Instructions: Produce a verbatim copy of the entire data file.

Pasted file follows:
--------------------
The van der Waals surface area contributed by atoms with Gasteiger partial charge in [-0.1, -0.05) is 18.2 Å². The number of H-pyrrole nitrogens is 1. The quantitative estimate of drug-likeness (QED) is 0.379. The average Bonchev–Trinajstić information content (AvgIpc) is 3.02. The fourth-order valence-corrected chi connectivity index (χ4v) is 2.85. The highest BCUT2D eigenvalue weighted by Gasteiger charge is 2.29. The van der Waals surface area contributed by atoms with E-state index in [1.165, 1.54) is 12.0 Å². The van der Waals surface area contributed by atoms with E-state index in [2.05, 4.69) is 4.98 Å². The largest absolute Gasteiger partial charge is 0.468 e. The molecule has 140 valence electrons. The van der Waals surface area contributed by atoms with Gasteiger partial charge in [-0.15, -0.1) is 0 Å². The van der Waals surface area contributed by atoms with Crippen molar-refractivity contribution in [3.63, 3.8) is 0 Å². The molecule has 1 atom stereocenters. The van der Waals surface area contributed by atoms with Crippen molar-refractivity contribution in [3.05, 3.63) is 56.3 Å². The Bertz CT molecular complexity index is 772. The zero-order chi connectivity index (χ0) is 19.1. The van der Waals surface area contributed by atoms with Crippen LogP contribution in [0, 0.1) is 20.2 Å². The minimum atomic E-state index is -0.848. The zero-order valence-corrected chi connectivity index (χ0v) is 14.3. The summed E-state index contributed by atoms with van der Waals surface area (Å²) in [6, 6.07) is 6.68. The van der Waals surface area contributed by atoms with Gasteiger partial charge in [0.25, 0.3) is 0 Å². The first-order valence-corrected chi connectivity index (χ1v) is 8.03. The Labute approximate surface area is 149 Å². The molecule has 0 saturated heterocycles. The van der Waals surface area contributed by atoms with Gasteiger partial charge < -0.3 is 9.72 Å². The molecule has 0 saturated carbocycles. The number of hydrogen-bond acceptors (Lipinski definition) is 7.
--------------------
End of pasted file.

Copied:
The van der Waals surface area contributed by atoms with Gasteiger partial charge in [-0.1, -0.05) is 18.2 Å². The number of H-pyrrole nitrogens is 1. The quantitative estimate of drug-likeness (QED) is 0.379. The average Bonchev–Trinajstić information content (AvgIpc) is 3.02. The fourth-order valence-corrected chi connectivity index (χ4v) is 2.85. The highest BCUT2D eigenvalue weighted by Gasteiger charge is 2.29. The van der Waals surface area contributed by atoms with E-state index in [1.165, 1.54) is 12.0 Å². The van der Waals surface area contributed by atoms with E-state index in [2.05, 4.69) is 4.98 Å². The largest absolute Gasteiger partial charge is 0.468 e. The molecule has 140 valence electrons. The van der Waals surface area contributed by atoms with Gasteiger partial charge in [-0.15, -0.1) is 0 Å². The van der Waals surface area contributed by atoms with Crippen molar-refractivity contribution in [3.63, 3.8) is 0 Å². The molecule has 1 atom stereocenters. The van der Waals surface area contributed by atoms with Crippen molar-refractivity contribution in [3.05, 3.63) is 56.3 Å². The Bertz CT molecular complexity index is 772. The zero-order chi connectivity index (χ0) is 19.1. The van der Waals surface area contributed by atoms with Crippen LogP contribution in [0, 0.1) is 20.2 Å². The minimum atomic E-state index is -0.848. The zero-order valence-corrected chi connectivity index (χ0v) is 14.3. The summed E-state index contributed by atoms with van der Waals surface area (Å²) in [6, 6.07) is 6.68. The van der Waals surface area contributed by atoms with Gasteiger partial charge in [0.25, 0.3) is 0 Å². The first-order valence-corrected chi connectivity index (χ1v) is 8.03. The Labute approximate surface area is 149 Å². The molecule has 0 saturated heterocycles. The van der Waals surface area contributed by atoms with Gasteiger partial charge < -0.3 is 9.72 Å². The molecule has 0 saturated carbocycles. The number of hydrogen-bond acceptors (Lipinski definition) is 7.